True Colors

Collaboration Between Author And Artist Brings Gift To Passersby
Photograph By
Stephen Lilienthal

Courtney Davis (left) and Chanel Compton.

Before last summer, Courtney Davis’ backyard, adjacent to an alley just off Good Hope looked like any other. But if you know Courtney Davis, you know that there is a lot more zest in her approach to life than her backyard would have suggested. 

Long intent on beautifying the space, she decided to fulfill a long-held dream and commission a mural. She took to Facebook and soon a friend, local storyteller Jessica Smith, connected her to artist Chanel Compton, who could make Davis’ vision a reality. 

Davis: Revealing Her Dream

Davis, a special education administrator in the DC Public School system, has lived in southeast DC for approximately a decade. She is well known to many in Anacostia for her children’s book, A is for Anacostia, that shows youngsters there is plenty to be proud of in Anacostia. Davis also served as coordinator of the first Annual East of the River Book Festival and created the website and manages its event calendar. 

Just as Davis uses writing and books to promote a positive vision of southeast DC, Compton uses art to help to heal and to empower kids and the disenfranchised. 

Compton, the Program Director for the Prince George’s County  had early ambitions to be an artist growing up in Connecticut. “I’ve always been interested in art. I don’t remember wanting to do anything else.” Receiving encouragement from her family to pursue art as a career,  Compton studied art at Rutgers and came to DC to obtain her master’s degree in arts management. Knowing little about the DC arts scene at first, she became “enmeshed” in it by helping to organize the murals commemorating noted Harlem Renaissance writer Zora Neale Hurston that grace the Eatonville Restaurant on 14th Street, NW.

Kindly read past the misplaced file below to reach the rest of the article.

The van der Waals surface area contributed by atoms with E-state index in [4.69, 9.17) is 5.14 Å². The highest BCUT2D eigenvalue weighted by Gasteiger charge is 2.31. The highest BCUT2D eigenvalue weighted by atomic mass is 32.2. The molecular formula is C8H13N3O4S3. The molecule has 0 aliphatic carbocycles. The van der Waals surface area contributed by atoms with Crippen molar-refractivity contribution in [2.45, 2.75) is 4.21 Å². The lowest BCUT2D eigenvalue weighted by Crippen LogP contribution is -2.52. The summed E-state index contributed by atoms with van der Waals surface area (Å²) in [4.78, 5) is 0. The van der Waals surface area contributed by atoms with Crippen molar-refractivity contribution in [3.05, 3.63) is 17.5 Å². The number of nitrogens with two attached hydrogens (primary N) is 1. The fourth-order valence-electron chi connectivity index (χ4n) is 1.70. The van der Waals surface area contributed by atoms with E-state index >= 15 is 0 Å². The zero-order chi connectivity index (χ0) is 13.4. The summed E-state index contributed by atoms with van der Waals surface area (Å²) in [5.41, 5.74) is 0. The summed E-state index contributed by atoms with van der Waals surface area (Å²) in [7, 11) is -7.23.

Compton cites Albus Cavus, a collective of artists dedicated to art projects that invite participation from the community and which promotes community change, as inspiring her work. 

Art, she believes, makes people feel good because they express their thoughts and feelings. Making public art is better in that not only do the creators “leave a visual mark on the world, they are providing a service to enhance a neighborhood or school.” That makes the creators feel very good. Plus, murals can “heal” communities by beautifying it and historical references can impart pride. 

Compton asserts, “I’ve seen this collective art making process can make individuals more confident, more creative, and more thoughtful.” 

Overseeing a mural painted by students at the Perry School, she recalls the effort they put into researching art and murals, then creating the mural at the Father McKenna Center which serves the homeless. The kids had not had this creative type of outlet in school.

The Mural

Davis requested a theme exploring childhood. She was interested in having neighborhood kids participate in the painting, but other summer activities precluded the children from participating. Compton would have welcomed it. “If I work with younger people who may not have artistic experience, I’ll usually do the design first, and they fill in the color.” 

After looking over the space Davis wanted the mural to be placed, and discussing the theme and possible colors, Compton developed a mockup of the mural. Then, she went to work. Within a few days, the mural was installed. It’s large enough for the public to see and it helps to beautify the alley to passersby. 

ANC 8A 04 Commissioner Charles E. Wilson who also serves as President of the River East Emerging Leaders, concurs. He considers the mural a testament to Davis’ imagination and Compton’s artistic ability. “I remember seeing it for the first time and thought it added a unique flavor to the house. It really fits the personality of the homeowner and it adds an open, friendly atmosphere to the backyard.” 

Stephen Lilienthal is a freelance writer. 

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